• >= (or greaterThanOrEqualTo) - Specifies the value must be greater than or equal to the supplied value. The default error message for this option is "must be greater than or equal to ${count}".
    • = (or equalTo) - Specifies the value must be equal to the supplied value. The default error message for this option is "must be equal to ${count}".
    • != (or otherThan) - Specifies the value must be other than the supplied value. The default error message for this option is "must be other than 4{count}".
    • < (or lessThan) - Specifies the value must be less than the supplied value. The default error message for this option is "must be less than ${count}".
    • <= (or lessThanOrEqualTo) - Specifies the value must be less than or equal to the supplied value. The default error message for this option is "must be less than or equal to ${count}".
    • odd - Specifies the value must be an odd number if set to true. The default error message for this option is "must be odd".
    • even - Specifies the value must be an even number if set to true. The default error message for this option is "must be even".

    Examples

    numericality({ int: true })
    numericality({ '>': 6 })
    numericality({ '>': 6, '<=': 20 })
    numericality({ int: true, odd: true })

    The default error messages are:

    • "is not a number"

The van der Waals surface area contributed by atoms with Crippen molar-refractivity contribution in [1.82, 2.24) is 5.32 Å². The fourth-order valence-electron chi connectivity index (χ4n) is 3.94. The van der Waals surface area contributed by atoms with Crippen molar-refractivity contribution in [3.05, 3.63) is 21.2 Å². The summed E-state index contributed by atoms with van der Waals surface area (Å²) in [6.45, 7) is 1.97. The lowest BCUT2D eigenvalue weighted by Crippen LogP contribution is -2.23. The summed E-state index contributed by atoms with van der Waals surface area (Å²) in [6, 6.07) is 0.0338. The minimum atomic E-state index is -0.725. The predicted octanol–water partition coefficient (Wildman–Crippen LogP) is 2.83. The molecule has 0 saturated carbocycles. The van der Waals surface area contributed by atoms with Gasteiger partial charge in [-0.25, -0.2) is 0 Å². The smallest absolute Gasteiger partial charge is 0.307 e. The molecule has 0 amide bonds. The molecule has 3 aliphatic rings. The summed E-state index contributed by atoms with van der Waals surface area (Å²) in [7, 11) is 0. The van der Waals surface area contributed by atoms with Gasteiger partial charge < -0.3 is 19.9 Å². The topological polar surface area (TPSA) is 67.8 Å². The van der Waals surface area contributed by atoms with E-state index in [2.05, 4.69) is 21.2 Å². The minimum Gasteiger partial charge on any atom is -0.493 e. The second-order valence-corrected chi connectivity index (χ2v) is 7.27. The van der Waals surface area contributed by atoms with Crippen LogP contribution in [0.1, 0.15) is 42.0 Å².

• "must be greater than {number}"
    • "must be greater than or equal to {number}"
    • "must be equal to {number}"
    • "must be other than {number}"
    • "must be less than {number}"
    • "must be less than or equal to {number}"
    • "must be odd"
    • "must be even"

    date

    Very simple date validator. Limited to year, month and day validation (but it should mostly match your needs). Feel free to use a date manipulation lib to write a better date validator (see add a validator).

    <Field name="date" type="text" label="Date"
      component={renderField} validate={date({ format: 'mm/dd/yyyy' })} />

    Accepts the following options:

    • format - Specifies the format that should match the date string. Accepts only the current flags: y, m & d. The number of flags used represents the number of digits expected (e.g. yyyy expects 4 digits while yy expects 2). Format examples: mm/dd/yyyy, dd/mm/yyyy, yyyy-mm-dd, mm/dd/yy, yyyy/mm, mm/dd...
    • ymd - Allows you to customize the format, to be more readable in case you're using i18n. For instance, you could use { format: 'jj/mm/aaaa', ymd: 'amj' } for a French format.

    (See default options to set format and ymd globally)

    And the comparable options:

    • '=', '>', '>=', '<', '<='. All of these options accept either a Date object, a timestamp, or a function (which returns a Date or a timestamp). To avoid syncing issues, don't pass new Date() directly but wrap it in a function or just pass the string 'today'. Note that these options are only available if these flags are present: y + m + d OR y + m OR just y)

    Examples

    date({ format: 'mm/dd/yyyy' })
    date({ format: 'mm/yyyy' })
    date({ format: 'YYYY-MM-DD', ymd: 'YMD' })
    date({ format: 'dd/mm/yyyy', '<': new Date(2020, 0, 1), '>=': new Date(1980, 0, 1) })
    date({ format: 'mm/dd/yyyy', '>': 'today', msg: 'must be in the future' })
    date({ format: 'mm/dd/yyyy', '<=': twentyYearsAgo, msg: 'you must be at least 20 years old' })